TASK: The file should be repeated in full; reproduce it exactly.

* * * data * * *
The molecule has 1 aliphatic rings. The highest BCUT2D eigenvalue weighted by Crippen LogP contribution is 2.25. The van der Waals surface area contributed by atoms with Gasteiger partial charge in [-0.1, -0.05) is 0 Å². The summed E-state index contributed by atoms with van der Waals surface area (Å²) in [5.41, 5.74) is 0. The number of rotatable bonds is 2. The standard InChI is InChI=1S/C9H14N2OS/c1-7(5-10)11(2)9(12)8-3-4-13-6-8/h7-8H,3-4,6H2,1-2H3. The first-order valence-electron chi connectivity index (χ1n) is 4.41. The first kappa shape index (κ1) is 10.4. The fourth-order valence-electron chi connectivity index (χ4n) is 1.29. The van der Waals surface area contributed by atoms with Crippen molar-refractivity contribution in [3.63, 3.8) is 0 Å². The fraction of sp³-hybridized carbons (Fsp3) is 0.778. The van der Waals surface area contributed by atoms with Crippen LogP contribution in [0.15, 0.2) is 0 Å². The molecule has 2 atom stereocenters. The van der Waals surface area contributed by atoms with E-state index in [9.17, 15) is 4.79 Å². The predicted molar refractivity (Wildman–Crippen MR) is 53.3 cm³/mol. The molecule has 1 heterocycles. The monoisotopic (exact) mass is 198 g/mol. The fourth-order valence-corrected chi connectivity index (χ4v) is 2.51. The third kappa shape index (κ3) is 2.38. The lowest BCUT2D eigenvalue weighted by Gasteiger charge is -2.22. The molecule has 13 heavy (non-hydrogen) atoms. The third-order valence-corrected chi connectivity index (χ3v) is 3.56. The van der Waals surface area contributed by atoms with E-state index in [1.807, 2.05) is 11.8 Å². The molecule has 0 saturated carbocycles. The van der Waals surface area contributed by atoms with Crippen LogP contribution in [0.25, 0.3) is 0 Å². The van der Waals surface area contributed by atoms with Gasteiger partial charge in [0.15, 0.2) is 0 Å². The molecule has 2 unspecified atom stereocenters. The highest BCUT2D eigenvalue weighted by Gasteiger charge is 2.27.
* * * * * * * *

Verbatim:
The molecule has 1 aliphatic rings. The highest BCUT2D eigenvalue weighted by Crippen LogP contribution is 2.25. The van der Waals surface area contributed by atoms with Gasteiger partial charge in [-0.1, -0.05) is 0 Å². The summed E-state index contributed by atoms with van der Waals surface area (Å²) in [5.41, 5.74) is 0. The number of rotatable bonds is 2. The standard InChI is InChI=1S/C9H14N2OS/c1-7(5-10)11(2)9(12)8-3-4-13-6-8/h7-8H,3-4,6H2,1-2H3. The first-order valence-electron chi connectivity index (χ1n) is 4.41. The first kappa shape index (κ1) is 10.4. The fourth-order valence-electron chi connectivity index (χ4n) is 1.29. The van der Waals surface area contributed by atoms with Crippen molar-refractivity contribution in [3.63, 3.8) is 0 Å². The fraction of sp³-hybridized carbons (Fsp3) is 0.778. The van der Waals surface area contributed by atoms with Crippen LogP contribution in [0.15, 0.2) is 0 Å². The molecule has 2 atom stereocenters. The van der Waals surface area contributed by atoms with E-state index in [9.17, 15) is 4.79 Å². The predicted molar refractivity (Wildman–Crippen MR) is 53.3 cm³/mol. The molecule has 1 heterocycles. The monoisotopic (exact) mass is 198 g/mol. The fourth-order valence-corrected chi connectivity index (χ4v) is 2.51. The third kappa shape index (κ3) is 2.38. The lowest BCUT2D eigenvalue weighted by Gasteiger charge is -2.22. The molecule has 13 heavy (non-hydrogen) atoms. The third-order valence-corrected chi connectivity index (χ3v) is 3.56. The van der Waals surface area contributed by atoms with E-state index in [1.807, 2.05) is 11.8 Å². The molecule has 0 saturated carbocycles. The van der Waals surface area contributed by atoms with Crippen LogP contribution in [0.25, 0.3) is 0 Å². The van der Waals surface area contributed by atoms with Gasteiger partial charge in [0.15, 0.2) is 0 Å². The molecule has 2 unspecified atom stereocenters. The highest BCUT2D eigenvalue weighted by Gasteiger charge is 2.27.